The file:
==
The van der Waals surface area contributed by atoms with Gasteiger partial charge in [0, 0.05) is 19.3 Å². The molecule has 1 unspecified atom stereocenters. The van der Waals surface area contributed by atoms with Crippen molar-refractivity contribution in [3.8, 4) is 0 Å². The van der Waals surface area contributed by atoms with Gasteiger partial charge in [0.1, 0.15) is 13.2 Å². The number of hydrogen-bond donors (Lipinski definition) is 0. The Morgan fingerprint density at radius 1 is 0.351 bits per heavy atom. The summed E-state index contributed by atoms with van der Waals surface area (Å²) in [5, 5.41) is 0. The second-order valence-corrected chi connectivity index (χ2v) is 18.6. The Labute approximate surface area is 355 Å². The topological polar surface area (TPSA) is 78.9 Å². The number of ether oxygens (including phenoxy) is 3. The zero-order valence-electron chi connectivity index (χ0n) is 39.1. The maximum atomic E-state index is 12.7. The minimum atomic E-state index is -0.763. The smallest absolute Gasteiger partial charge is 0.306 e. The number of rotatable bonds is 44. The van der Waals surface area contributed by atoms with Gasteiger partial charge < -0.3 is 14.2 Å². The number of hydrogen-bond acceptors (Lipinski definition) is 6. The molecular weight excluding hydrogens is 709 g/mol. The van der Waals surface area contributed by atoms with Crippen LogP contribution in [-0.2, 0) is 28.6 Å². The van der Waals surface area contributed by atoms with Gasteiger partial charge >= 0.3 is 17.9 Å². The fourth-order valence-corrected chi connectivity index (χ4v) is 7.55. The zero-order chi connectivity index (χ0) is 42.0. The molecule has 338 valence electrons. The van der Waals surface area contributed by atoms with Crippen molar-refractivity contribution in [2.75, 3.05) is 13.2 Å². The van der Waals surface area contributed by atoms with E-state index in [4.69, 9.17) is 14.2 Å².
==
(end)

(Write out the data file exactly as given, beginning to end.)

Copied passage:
The van der Waals surface area contributed by atoms with Gasteiger partial charge in [0, 0.05) is 19.3 Å². The molecule has 1 unspecified atom stereocenters. The van der Waals surface area contributed by atoms with Crippen molar-refractivity contribution in [3.8, 4) is 0 Å². The van der Waals surface area contributed by atoms with Gasteiger partial charge in [0.1, 0.15) is 13.2 Å². The number of hydrogen-bond donors (Lipinski definition) is 0. The Morgan fingerprint density at radius 1 is 0.351 bits per heavy atom. The summed E-state index contributed by atoms with van der Waals surface area (Å²) in [5, 5.41) is 0. The second-order valence-corrected chi connectivity index (χ2v) is 18.6. The Labute approximate surface area is 355 Å². The topological polar surface area (TPSA) is 78.9 Å². The number of ether oxygens (including phenoxy) is 3. The zero-order valence-electron chi connectivity index (χ0n) is 39.1. The maximum atomic E-state index is 12.7. The minimum atomic E-state index is -0.763. The smallest absolute Gasteiger partial charge is 0.306 e. The number of rotatable bonds is 44. The van der Waals surface area contributed by atoms with Gasteiger partial charge < -0.3 is 14.2 Å². The number of hydrogen-bond acceptors (Lipinski definition) is 6. The molecular weight excluding hydrogens is 709 g/mol. The van der Waals surface area contributed by atoms with Crippen LogP contribution in [-0.2, 0) is 28.6 Å². The van der Waals surface area contributed by atoms with Gasteiger partial charge >= 0.3 is 17.9 Å². The fourth-order valence-corrected chi connectivity index (χ4v) is 7.55. The zero-order chi connectivity index (χ0) is 42.0. The molecule has 338 valence electrons. The van der Waals surface area contributed by atoms with Crippen molar-refractivity contribution in [2.75, 3.05) is 13.2 Å². The van der Waals surface area contributed by atoms with E-state index in [4.69, 9.17) is 14.2 Å².